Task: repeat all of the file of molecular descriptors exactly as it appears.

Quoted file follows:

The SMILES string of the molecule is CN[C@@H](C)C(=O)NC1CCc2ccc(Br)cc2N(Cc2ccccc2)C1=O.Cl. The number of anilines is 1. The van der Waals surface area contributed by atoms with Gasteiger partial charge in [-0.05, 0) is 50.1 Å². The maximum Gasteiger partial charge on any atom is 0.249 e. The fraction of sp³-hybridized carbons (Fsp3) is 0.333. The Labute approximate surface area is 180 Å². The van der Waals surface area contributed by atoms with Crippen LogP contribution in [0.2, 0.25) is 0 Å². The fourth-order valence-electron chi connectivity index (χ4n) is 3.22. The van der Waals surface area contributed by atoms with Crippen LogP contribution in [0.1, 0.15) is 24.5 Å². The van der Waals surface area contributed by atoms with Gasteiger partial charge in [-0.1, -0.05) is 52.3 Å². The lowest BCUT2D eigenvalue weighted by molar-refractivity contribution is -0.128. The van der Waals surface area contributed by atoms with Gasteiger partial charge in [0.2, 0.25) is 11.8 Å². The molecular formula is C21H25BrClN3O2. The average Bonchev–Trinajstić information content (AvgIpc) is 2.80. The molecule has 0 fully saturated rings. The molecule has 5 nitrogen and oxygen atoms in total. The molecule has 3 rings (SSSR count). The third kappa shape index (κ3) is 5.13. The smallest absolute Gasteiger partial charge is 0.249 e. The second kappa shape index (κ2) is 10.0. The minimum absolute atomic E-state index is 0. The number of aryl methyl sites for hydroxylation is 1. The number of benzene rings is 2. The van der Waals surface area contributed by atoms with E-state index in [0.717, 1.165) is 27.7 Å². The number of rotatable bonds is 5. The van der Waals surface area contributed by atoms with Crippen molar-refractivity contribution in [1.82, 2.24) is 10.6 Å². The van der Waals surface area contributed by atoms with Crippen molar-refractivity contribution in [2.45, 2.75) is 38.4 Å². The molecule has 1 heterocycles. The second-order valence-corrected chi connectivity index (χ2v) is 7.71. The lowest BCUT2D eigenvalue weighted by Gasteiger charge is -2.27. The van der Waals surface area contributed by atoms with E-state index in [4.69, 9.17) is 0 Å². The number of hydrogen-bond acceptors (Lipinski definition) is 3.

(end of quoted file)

The SMILES string of the molecule is CN[C@@H](C)C(=O)NC1CCc2ccc(Br)cc2N(Cc2ccccc2)C1=O.Cl. The number of anilines is 1. The van der Waals surface area contributed by atoms with Gasteiger partial charge in [-0.05, 0) is 50.1 Å². The maximum Gasteiger partial charge on any atom is 0.249 e. The fraction of sp³-hybridized carbons (Fsp3) is 0.333. The Labute approximate surface area is 180 Å². The van der Waals surface area contributed by atoms with Crippen LogP contribution in [0.2, 0.25) is 0 Å². The fourth-order valence-electron chi connectivity index (χ4n) is 3.22. The van der Waals surface area contributed by atoms with Crippen LogP contribution in [0.1, 0.15) is 24.5 Å². The van der Waals surface area contributed by atoms with Gasteiger partial charge in [-0.1, -0.05) is 52.3 Å². The lowest BCUT2D eigenvalue weighted by molar-refractivity contribution is -0.128. The van der Waals surface area contributed by atoms with Gasteiger partial charge in [0.2, 0.25) is 11.8 Å². The molecular formula is C21H25BrClN3O2. The average Bonchev–Trinajstić information content (AvgIpc) is 2.80. The molecule has 0 fully saturated rings. The molecule has 5 nitrogen and oxygen atoms in total. The molecule has 3 rings (SSSR count). The third kappa shape index (κ3) is 5.13. The smallest absolute Gasteiger partial charge is 0.249 e. The second kappa shape index (κ2) is 10.0. The minimum absolute atomic E-state index is 0. The number of aryl methyl sites for hydroxylation is 1. The number of benzene rings is 2. The van der Waals surface area contributed by atoms with E-state index in [0.717, 1.165) is 27.7 Å². The number of rotatable bonds is 5. The van der Waals surface area contributed by atoms with Crippen molar-refractivity contribution in [1.82, 2.24) is 10.6 Å². The van der Waals surface area contributed by atoms with Crippen molar-refractivity contribution in [2.45, 2.75) is 38.4 Å². The molecule has 1 heterocycles. The second-order valence-corrected chi connectivity index (χ2v) is 7.71. The lowest BCUT2D eigenvalue weighted by Gasteiger charge is -2.27. The van der Waals surface area contributed by atoms with E-state index in [4.69, 9.17) is 0 Å². The number of hydrogen-bond acceptors (Lipinski definition) is 3.